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Candidates interview for Lee County manager

LEESBURG — Five people who want to become Lee County’s manager will have been interviewed with the County Commission by the end of today.

County commissioners are conducting the interviews during two half-day closed sessions in a bid to find a permanent replacement for interim County Administrator Lynn Taylor. Two candidates were interviewed Monday morning and three candidates were to be interviewed this afternoon.

These five candidates were listed in the top tier among the 33 applicants for the position, which is expected to pay between $90,000 and $115,000. The Carl Vinson Institute of Government at the University of Georgia was contracted to help the County Commission with the search.

Muggridge said additional candidates may be interviewed if commissioners are not satisfied after talking to the first five candidates.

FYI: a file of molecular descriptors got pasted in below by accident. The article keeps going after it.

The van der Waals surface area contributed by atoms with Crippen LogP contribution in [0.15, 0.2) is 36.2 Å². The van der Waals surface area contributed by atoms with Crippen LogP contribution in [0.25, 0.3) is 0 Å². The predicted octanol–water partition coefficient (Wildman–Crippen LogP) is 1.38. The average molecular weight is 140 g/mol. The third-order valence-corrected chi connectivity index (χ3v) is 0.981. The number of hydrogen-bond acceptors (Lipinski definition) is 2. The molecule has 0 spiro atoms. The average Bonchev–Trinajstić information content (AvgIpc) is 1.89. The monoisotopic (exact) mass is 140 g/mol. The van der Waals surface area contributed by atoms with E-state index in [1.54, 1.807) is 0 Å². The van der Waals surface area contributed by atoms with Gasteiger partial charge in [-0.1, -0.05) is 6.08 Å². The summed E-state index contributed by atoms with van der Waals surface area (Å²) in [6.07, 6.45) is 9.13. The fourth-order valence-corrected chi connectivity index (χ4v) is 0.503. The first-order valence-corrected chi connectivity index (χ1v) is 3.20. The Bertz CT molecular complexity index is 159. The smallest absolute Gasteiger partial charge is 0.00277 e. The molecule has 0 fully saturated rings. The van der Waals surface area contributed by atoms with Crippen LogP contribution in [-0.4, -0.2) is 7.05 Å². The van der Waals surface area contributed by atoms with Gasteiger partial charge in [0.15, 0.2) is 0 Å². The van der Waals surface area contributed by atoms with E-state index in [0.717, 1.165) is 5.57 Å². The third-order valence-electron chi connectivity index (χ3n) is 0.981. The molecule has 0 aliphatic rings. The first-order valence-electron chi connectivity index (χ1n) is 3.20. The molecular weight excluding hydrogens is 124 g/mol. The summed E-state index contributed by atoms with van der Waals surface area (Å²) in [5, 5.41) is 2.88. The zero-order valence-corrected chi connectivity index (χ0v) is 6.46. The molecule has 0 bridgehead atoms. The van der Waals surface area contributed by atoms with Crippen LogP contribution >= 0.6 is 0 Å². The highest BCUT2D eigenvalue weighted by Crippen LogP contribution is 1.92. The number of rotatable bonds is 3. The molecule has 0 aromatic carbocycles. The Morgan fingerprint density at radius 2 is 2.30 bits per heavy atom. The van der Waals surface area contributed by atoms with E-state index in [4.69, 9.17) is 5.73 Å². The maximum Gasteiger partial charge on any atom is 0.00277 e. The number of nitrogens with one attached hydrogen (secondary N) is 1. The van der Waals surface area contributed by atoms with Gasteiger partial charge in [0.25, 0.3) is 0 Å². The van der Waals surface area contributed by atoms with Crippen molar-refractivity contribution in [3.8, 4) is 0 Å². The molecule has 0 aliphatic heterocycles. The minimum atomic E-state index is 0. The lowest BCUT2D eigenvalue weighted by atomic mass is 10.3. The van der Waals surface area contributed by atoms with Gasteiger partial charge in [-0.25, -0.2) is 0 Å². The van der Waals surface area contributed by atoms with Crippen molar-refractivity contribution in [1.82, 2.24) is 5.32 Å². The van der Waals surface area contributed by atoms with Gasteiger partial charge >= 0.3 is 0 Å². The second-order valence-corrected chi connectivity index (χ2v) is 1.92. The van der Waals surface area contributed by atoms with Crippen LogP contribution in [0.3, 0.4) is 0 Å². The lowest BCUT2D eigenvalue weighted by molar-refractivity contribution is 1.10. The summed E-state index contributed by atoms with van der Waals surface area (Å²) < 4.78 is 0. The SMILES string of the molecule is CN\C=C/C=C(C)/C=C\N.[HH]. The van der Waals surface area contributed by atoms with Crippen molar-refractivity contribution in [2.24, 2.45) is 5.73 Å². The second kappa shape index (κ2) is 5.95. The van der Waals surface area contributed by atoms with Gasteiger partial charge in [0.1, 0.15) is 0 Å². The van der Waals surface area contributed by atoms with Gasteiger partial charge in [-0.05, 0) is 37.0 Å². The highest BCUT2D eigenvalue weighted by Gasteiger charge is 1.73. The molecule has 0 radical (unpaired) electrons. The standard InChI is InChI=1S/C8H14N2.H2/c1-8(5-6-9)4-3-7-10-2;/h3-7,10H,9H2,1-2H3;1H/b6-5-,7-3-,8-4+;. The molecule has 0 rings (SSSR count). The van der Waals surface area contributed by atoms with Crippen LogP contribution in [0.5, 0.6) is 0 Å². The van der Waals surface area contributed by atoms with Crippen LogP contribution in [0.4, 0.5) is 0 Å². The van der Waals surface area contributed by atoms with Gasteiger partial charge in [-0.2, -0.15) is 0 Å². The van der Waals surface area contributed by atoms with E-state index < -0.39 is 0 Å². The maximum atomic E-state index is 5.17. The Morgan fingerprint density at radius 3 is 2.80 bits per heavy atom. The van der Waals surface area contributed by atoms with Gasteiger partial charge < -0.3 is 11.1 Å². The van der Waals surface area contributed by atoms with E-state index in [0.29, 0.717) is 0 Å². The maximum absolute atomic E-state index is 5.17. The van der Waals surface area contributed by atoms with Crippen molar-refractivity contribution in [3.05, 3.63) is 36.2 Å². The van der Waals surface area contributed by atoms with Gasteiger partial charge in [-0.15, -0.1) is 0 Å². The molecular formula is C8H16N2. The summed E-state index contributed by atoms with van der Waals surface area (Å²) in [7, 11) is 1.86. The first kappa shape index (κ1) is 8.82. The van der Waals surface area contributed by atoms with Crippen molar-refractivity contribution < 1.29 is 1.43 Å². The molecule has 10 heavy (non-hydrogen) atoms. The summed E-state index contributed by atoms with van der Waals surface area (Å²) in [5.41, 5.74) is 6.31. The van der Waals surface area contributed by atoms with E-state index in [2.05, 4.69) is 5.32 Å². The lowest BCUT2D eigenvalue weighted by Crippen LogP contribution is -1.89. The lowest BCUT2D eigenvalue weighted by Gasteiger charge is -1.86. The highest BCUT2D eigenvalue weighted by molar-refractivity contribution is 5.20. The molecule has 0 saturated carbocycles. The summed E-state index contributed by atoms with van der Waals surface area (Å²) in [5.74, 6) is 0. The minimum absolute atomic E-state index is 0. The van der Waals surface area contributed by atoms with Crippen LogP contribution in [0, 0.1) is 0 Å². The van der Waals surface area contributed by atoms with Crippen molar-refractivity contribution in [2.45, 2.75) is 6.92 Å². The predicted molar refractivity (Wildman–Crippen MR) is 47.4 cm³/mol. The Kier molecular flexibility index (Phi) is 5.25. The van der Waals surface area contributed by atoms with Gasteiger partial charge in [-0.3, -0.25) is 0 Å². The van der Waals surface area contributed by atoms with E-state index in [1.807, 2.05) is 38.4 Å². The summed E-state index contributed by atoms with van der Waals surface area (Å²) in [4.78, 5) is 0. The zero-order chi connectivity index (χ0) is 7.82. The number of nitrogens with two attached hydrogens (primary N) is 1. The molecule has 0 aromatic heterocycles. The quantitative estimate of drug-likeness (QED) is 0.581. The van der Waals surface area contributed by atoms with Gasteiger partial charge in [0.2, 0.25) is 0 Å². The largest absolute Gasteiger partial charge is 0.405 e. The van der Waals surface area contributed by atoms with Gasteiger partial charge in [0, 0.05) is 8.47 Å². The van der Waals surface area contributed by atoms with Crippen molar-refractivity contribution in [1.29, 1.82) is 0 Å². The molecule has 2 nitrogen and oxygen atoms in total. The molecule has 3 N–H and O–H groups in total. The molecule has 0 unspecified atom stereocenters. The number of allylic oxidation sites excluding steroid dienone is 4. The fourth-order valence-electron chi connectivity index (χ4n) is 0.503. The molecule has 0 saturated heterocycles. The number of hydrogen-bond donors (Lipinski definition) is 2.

“I’d love to have someone in place by the first week in October,” said Rick Muggridge, chairman of the County Commission. “Even earlier, if possible. Lynn’s contract expires in the second or third week of September, but I think she would stay on if necessary. In fact, I’m confident she would.”

Muggridge said he expects Taylor to remain long enough to help during the leadership transition.

Taylor was hired by the commission in mid March after the resignation of Tony Massey. Massey left Lee County after a two-year stint as administrator to return to his hometown of Columbia, Tenn., as city manager.

Taylor accepted the interim position after Jack Krakeel of Fayette County initially accepted the job, then changed his mind before signing a contract because of health reasons.

Taylor agreed to serve in the role for about six months, and was offered a financial package which included pay of $3,056 every two weeks plus $1,750 monthly in living expenses.

Her tenure has been relatively quiet. Major accomplishments include guiding the commission through this year’s budget process and working with consultant Skip Starling to merge the county fire and emergency medical service departments into a department of public safety.

Taylor did not want to seek the position on a permanent basis. She had retired and was living in her hometown of Ocilla when she accepted the Lee position.